Sailors Fire Controlman First Class Derrick Patterson and Fire Controlman Chief Petty Officer Christopher Moore carry a young Haitain child with a severe foot injury to a waiting helicopter for evacuation to USS CARL VINSON for treatment.
Things were desperate on La Gonâve. No food. No Drinking water. No real medical treatment for the thousands of earthquake survivors coming to the Island from Port-Au-Prince in small wooden boats. The island depended on shipments from Port-Au-Prince to survive. The earthquake cut off that lifeline. Father Lerieche Roosevelt, Pastor of the St. Louis at Point-a-Raquette shared the dire situation on the island with Maureen Townsend, a coordinator with a Haiti Outreach program for Holy Trinity Catholic Church in Grand Rapids, Michigan. Even though she was thousands of miles away Townsend knew she had to help.
"I thought, I can't do this anymore, I have to do something." said Townsend who couldn't bear the thought of what Father Roosevelt had told her. People were starving and dying with no help in sight. She asked a friend who happened to be a retired Navy Officer for advice. He told her to be creative and to google USS CARL VINSON to find an email address. "Every email address I could find I e-mailed." said Townsend who worked late into the night trying to make contact. " I emailed and emailed and emailed."
Her persistence paid off. The messages sent to USS VINSON, a San Diego based aircraft carrier playing a major role in the Haiti humanitarian aid effort, were quickly passed along the chain of command. USS BUNKER HILL was delivering food, water, and medical supplies to La Gonâve by Wednesday.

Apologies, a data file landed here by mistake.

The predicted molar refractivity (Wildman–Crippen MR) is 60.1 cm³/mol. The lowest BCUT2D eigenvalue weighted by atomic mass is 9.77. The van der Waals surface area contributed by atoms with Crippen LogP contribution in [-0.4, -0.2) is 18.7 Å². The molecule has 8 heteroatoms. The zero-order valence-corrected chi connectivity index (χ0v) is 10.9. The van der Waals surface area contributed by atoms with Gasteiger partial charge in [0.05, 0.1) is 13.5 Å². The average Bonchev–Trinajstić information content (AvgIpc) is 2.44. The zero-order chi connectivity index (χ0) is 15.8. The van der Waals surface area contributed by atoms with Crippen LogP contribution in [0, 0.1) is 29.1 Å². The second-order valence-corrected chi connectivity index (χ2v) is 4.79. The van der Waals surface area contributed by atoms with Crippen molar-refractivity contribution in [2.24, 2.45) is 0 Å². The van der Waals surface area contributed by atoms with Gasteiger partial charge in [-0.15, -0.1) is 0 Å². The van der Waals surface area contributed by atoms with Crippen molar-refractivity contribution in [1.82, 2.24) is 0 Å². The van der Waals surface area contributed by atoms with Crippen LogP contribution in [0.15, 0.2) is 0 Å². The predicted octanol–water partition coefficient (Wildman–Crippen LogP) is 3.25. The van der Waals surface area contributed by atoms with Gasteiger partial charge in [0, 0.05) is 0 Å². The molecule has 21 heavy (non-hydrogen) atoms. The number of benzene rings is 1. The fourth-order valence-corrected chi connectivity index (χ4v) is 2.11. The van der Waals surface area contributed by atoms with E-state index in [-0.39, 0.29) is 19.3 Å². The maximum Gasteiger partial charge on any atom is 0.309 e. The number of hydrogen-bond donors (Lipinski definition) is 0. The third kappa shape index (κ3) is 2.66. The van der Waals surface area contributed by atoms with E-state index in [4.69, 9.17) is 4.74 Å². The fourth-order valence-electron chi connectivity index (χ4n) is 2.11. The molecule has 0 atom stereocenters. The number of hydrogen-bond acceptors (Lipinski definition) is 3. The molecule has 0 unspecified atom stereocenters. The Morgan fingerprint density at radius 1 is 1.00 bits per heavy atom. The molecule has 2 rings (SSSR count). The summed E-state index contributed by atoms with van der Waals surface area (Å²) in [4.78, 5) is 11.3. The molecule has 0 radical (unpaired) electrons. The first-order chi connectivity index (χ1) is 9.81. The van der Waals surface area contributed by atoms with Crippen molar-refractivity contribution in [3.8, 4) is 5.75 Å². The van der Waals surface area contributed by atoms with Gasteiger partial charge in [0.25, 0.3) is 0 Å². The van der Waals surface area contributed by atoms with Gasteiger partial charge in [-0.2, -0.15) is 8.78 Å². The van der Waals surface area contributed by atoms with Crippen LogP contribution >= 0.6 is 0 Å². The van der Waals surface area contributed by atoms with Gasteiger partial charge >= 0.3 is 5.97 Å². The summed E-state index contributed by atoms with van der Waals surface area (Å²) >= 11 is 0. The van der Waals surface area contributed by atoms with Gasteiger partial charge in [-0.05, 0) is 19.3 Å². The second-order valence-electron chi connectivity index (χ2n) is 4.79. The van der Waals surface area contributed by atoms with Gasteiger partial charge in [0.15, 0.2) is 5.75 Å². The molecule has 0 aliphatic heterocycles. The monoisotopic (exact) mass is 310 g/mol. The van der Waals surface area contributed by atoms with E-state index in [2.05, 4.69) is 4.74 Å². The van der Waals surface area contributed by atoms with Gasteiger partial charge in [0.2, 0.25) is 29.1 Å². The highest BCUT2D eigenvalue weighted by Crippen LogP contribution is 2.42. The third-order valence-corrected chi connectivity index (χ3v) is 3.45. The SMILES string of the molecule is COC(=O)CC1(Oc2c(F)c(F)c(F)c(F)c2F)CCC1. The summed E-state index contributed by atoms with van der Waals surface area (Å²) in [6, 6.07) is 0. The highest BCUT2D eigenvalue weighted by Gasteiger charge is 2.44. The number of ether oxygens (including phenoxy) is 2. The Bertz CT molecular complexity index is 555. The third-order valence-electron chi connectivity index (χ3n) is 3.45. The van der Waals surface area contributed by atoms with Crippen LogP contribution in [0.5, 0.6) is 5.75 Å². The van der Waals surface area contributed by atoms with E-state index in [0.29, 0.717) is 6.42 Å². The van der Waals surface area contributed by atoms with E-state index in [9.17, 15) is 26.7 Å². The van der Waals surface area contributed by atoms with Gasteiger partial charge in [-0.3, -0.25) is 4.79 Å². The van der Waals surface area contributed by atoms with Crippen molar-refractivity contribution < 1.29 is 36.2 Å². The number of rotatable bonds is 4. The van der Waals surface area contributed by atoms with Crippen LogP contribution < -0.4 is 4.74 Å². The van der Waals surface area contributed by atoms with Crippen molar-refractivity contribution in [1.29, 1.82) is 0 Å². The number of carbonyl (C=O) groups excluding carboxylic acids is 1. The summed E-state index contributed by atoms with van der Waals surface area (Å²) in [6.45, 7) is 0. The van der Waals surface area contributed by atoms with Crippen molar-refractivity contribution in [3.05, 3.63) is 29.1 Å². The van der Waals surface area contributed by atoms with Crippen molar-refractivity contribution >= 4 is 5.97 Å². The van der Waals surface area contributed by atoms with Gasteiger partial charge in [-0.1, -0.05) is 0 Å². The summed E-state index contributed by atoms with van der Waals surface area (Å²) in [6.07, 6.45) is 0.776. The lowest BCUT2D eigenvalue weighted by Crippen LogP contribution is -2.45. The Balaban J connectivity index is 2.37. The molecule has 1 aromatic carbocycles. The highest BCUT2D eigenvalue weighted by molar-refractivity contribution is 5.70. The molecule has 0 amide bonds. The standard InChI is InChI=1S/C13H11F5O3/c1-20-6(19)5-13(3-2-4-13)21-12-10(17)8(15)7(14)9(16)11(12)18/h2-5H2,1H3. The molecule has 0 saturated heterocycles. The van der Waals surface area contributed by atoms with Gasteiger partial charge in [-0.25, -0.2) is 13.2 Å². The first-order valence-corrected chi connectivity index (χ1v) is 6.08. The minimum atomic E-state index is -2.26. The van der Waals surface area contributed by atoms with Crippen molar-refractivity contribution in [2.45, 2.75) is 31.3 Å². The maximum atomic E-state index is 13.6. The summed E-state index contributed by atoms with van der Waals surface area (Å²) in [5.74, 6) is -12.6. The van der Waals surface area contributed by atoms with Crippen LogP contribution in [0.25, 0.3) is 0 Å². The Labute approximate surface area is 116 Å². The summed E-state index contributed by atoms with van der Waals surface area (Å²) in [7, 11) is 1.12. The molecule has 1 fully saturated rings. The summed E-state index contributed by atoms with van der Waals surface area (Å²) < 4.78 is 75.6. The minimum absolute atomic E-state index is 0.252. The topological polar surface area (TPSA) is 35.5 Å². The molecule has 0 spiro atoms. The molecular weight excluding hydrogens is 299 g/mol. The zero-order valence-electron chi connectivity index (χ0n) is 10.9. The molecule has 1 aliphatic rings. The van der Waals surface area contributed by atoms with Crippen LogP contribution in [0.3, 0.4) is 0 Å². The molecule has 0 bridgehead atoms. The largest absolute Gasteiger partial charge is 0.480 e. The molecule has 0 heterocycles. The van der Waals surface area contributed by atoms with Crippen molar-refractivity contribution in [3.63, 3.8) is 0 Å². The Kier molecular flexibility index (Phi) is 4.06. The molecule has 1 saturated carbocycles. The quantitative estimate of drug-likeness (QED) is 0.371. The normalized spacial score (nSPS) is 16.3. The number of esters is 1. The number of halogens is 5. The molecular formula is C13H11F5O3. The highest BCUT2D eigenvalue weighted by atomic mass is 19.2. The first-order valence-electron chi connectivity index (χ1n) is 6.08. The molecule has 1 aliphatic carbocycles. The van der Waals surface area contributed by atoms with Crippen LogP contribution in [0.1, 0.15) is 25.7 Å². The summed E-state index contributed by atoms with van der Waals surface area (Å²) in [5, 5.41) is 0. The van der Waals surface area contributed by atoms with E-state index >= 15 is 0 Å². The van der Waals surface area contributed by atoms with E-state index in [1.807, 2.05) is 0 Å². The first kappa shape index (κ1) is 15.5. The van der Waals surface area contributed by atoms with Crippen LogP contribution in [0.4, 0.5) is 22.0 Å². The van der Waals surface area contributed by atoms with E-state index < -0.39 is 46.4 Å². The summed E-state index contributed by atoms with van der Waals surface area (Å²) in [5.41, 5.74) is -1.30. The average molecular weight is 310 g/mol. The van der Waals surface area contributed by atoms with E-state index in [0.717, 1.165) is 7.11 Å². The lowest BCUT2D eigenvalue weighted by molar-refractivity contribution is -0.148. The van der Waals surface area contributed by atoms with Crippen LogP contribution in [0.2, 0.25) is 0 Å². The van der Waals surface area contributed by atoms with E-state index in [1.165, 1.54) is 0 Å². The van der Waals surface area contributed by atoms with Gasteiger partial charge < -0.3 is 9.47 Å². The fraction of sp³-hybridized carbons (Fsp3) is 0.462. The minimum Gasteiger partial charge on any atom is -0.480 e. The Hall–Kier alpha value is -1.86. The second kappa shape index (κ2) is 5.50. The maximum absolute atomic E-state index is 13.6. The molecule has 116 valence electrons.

"They'd been watching ships go by for days," said USS Bunker Hill Captain Dominic DeScisciolo. "They were wondering if the world had passed them by." The population of the small town of Pointe-a-Raquette nearly doubled in just a few days, taxing a system that DeScisciolo said was already at it's limit.
"It is extremely primitive in this town. There are more donkeys than cars that's for sure," he said.
Getting the injured out and fresh water in were top priorities for the Bunker Hill crew when they arrived in Pointe-a-Raquette.
"We're making a difference one village at a time here," DeScisciolo said as he shared success stories.
Chief Corpsman Carletuf Patrick is being credited with treating more than 100 patients.
Two people were airlifted to USS CARL VINSON for treatment.
Electrician First Mate Omar Gonzalez and Lt. Junior First Grade Ernie Thompson fixed the town's long broken water pump, giving residents access to their own fresh water supply for the first time anyone can remember.
USS BUNKER HILL crew members have provided more than 1,100 meals and more than 2,200 gallons of water.
Captain DeScisciolo is extremely proud of his crew and he hopes their families in San Diego are too.
"Their loved ones are contributing mightily to this mission. We're giving people hope for a new day," he said.
Maureen Townsend is relieved the Navy is answering her prayers and that of the Pastor who visits her church every fall. "I can't tell them thanks enough for everything they are doing for the people of La Gonâve. said Townsend. "It looks like a lot of little angels were working on this one."